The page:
“People ask me why I picked Lucas to shoot those free throws, and I tell them, ‘Because I knew he would make them.’ That’s the confidence I have in him, and in Devin, too. They know my expectations. Like I’ve told both of those guys, when you walk out on the floor feeling good about yourself and believing in what you can do, it rubs off on everybody else.”

Odom said last week that Buckhalter is fully recovered from the broken foot he suffered in late August, an injury that necessitated surgery and ultimately cost him the entire football season.

“He has been cleared, and he’s been practicing full-speed,” Odom said last Friday. “He’s looking good. He looks like Devin Buckhalter should look, and that’s helped me sleep a whole lot better.”

Full seasons of health and consistent production from Buckhalter and McNutt are crucial to Russellville’s hopes of winning a third consecutive area championship. The only other player with significant varsity experience is junior forward Caden Parker, who averaged 2.3 points per game in limited minutes off the bench last season. The Golden Tigers have five seniors (guards Brock Malone and Houston Kitterman, athletic forward Logan Jones, and post players Calen Bragwell and Danny Hernandez) on the roster, but all of them are essentially rookies when it comes to the varsity level.

“The interesting part of our roster, and something that I’ve never really had before, is that our five seniors are not the most experienced players on our team,” said Odom, who spent 14 seasons at Shoals Christian and two at Belgreen prior to arriving at Russellville in 2015. “They’ve been in our program, so they have an understanding of the system and the terminology and all that. They’ve been with me since I’ve been here, but there’s not a lot of varsity experience there. We’ve gotta have a lot of those guys step in and play well for us.”

Malone and Kitterman, each of whom moved up from the B-team late last season, will be counted to provide ball-handling and perimeter shooting.

“The more those guys can handle the ball,” Odom said, “the more that will allow us to play Devin and Lucas off the ball and give them more opportunities to score. We’re gonna look a little perimeter-oriented at times, but we don’t really have a choice.”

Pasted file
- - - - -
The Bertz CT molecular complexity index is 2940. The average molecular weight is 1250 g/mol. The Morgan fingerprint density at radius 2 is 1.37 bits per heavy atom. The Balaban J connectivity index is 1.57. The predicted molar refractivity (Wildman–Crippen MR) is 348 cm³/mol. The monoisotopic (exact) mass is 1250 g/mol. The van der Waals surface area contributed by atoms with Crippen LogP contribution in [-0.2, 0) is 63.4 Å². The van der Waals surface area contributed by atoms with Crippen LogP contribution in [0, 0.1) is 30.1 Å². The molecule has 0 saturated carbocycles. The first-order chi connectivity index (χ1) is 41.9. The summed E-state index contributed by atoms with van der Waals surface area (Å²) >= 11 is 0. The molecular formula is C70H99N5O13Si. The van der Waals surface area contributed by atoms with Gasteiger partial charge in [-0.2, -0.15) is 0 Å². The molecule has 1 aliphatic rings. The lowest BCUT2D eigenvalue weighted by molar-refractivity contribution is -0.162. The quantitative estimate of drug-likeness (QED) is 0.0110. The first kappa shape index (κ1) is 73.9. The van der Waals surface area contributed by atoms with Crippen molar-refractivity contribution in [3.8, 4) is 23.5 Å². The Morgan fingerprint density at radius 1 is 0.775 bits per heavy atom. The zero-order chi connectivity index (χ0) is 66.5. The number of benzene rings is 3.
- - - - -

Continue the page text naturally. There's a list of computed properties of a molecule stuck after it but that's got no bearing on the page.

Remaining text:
Odom’s first team at Russellville, with 6’6 Adonis Bailey and 6’5 Austin Stidham down low, was by far the biggest he’s ever coached. Stidham returned last year and averaged 11.7 points and 8.4 rebounds per game as a true back-to-the-basket post player, but now he’s gone, too, and the Golden Tigers are depending on the athleticism and energy of Jones, the physicality of the 6’2 Bragwell and the work ethic of Hernandez to fill the void in the paint.

Odom’s free-flowing, up-tempo style is built on getting defensive stops and rebounding the basketball, which begs the question: Who’s going to rebound the basketball?

“Everybody,” Odom said. “I say that because that’s been a very common focus point for us every day. This team has to team-rebound. Last year, we had a guy in Stid who was good enough to control the boards by himself. That allowed other guys to leak out in transition. This team can’t do that. We have to team-rebound. Everybody is responsible for it.

“I do think Calen Bragwell will be a very important guy for us when it comes to that, though. He’s not 6’6 like Stid, but he’s strong, and he’s a good athlete. He’s gotta provide that physical presence for us in the paint.

“We want to get out and play in transition, but you’ve gotta rebound to run, and that’s gonna take a great effort from everybody.”

Rugged freshman Brooks Scott, who started all season at inside linebacker for the Golden Tiger football team, should provide immediate help in the paint, and fellow ninth-grader Chandler Dyas brings more perimeter shooting and scoring to the table.

The Golden Tigers are scheduled to tip off their season on Monday, November 20 at Colbert County. They will once again battle Brooks, East Limestone and Lawrence County in the Class 5A, Area 16 race.

“As far as area goes, we feel like it should be ours, because it has been ours,” Odom said. “But there’s a lot of work to go achieve that. Everybody else returns more starters than we do. It’s gonna be a big challenge.

“If we play with competitive character and bring that element the way it has to be brought every day, then we feel like we can compete for an area championship. That’s within our grasp.”